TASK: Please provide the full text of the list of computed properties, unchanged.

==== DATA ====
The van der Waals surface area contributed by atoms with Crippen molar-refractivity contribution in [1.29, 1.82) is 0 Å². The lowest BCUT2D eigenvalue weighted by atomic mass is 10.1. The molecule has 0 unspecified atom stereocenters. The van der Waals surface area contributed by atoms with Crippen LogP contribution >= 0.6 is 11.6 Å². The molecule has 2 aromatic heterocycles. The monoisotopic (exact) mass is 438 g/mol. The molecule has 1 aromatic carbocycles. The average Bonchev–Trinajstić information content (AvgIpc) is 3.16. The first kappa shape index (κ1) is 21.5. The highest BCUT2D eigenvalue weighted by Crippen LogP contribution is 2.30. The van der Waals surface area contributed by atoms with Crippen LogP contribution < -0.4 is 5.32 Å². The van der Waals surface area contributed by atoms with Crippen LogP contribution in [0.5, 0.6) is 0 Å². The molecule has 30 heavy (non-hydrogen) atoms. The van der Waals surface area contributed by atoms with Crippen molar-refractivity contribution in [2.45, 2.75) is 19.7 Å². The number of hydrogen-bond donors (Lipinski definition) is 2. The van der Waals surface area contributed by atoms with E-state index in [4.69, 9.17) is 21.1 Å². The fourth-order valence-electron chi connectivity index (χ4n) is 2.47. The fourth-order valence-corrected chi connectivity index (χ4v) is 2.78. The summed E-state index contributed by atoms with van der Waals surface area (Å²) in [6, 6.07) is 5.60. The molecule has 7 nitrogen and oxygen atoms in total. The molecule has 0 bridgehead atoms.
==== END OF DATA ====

The van der Waals surface area contributed by atoms with Crippen molar-refractivity contribution in [1.29, 1.82) is 0 Å². The lowest BCUT2D eigenvalue weighted by atomic mass is 10.1. The molecule has 0 unspecified atom stereocenters. The van der Waals surface area contributed by atoms with Crippen LogP contribution >= 0.6 is 11.6 Å². The molecule has 2 aromatic heterocycles. The monoisotopic (exact) mass is 438 g/mol. The molecule has 1 aromatic carbocycles. The average Bonchev–Trinajstić information content (AvgIpc) is 3.16. The first kappa shape index (κ1) is 21.5. The highest BCUT2D eigenvalue weighted by Crippen LogP contribution is 2.30. The van der Waals surface area contributed by atoms with Crippen LogP contribution < -0.4 is 5.32 Å². The van der Waals surface area contributed by atoms with Crippen LogP contribution in [0.5, 0.6) is 0 Å². The molecule has 30 heavy (non-hydrogen) atoms. The van der Waals surface area contributed by atoms with Crippen molar-refractivity contribution in [2.45, 2.75) is 19.7 Å². The number of hydrogen-bond donors (Lipinski definition) is 2. The van der Waals surface area contributed by atoms with E-state index in [4.69, 9.17) is 21.1 Å². The fourth-order valence-electron chi connectivity index (χ4n) is 2.47. The fourth-order valence-corrected chi connectivity index (χ4v) is 2.78. The summed E-state index contributed by atoms with van der Waals surface area (Å²) in [6, 6.07) is 5.60. The molecule has 7 nitrogen and oxygen atoms in total. The molecule has 0 bridgehead atoms.